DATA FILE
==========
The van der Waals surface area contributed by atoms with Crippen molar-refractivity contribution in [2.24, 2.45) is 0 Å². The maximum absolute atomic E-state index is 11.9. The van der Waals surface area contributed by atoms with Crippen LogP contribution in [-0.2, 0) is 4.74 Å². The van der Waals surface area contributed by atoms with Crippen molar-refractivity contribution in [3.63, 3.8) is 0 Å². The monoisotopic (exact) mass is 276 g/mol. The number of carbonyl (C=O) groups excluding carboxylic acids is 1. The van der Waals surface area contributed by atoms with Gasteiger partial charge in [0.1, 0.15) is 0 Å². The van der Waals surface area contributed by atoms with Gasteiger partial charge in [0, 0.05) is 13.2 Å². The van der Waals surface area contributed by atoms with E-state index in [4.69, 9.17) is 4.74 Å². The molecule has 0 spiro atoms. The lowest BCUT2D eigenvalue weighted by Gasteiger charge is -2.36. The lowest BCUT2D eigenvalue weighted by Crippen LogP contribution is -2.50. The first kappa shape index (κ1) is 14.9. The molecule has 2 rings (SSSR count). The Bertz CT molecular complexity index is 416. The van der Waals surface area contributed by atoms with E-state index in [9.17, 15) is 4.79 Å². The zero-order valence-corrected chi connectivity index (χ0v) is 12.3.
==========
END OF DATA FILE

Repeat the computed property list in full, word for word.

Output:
The van der Waals surface area contributed by atoms with Crippen molar-refractivity contribution in [2.24, 2.45) is 0 Å². The maximum absolute atomic E-state index is 11.9. The van der Waals surface area contributed by atoms with Crippen LogP contribution in [-0.2, 0) is 4.74 Å². The van der Waals surface area contributed by atoms with Crippen molar-refractivity contribution in [3.63, 3.8) is 0 Å². The monoisotopic (exact) mass is 276 g/mol. The number of carbonyl (C=O) groups excluding carboxylic acids is 1. The van der Waals surface area contributed by atoms with Gasteiger partial charge in [0.1, 0.15) is 0 Å². The van der Waals surface area contributed by atoms with Gasteiger partial charge in [0, 0.05) is 13.2 Å². The van der Waals surface area contributed by atoms with E-state index in [4.69, 9.17) is 4.74 Å². The molecule has 0 spiro atoms. The lowest BCUT2D eigenvalue weighted by Gasteiger charge is -2.36. The lowest BCUT2D eigenvalue weighted by Crippen LogP contribution is -2.50. The first kappa shape index (κ1) is 14.9. The molecule has 2 rings (SSSR count). The Bertz CT molecular complexity index is 416. The van der Waals surface area contributed by atoms with E-state index in [9.17, 15) is 4.79 Å². The zero-order valence-corrected chi connectivity index (χ0v) is 12.3.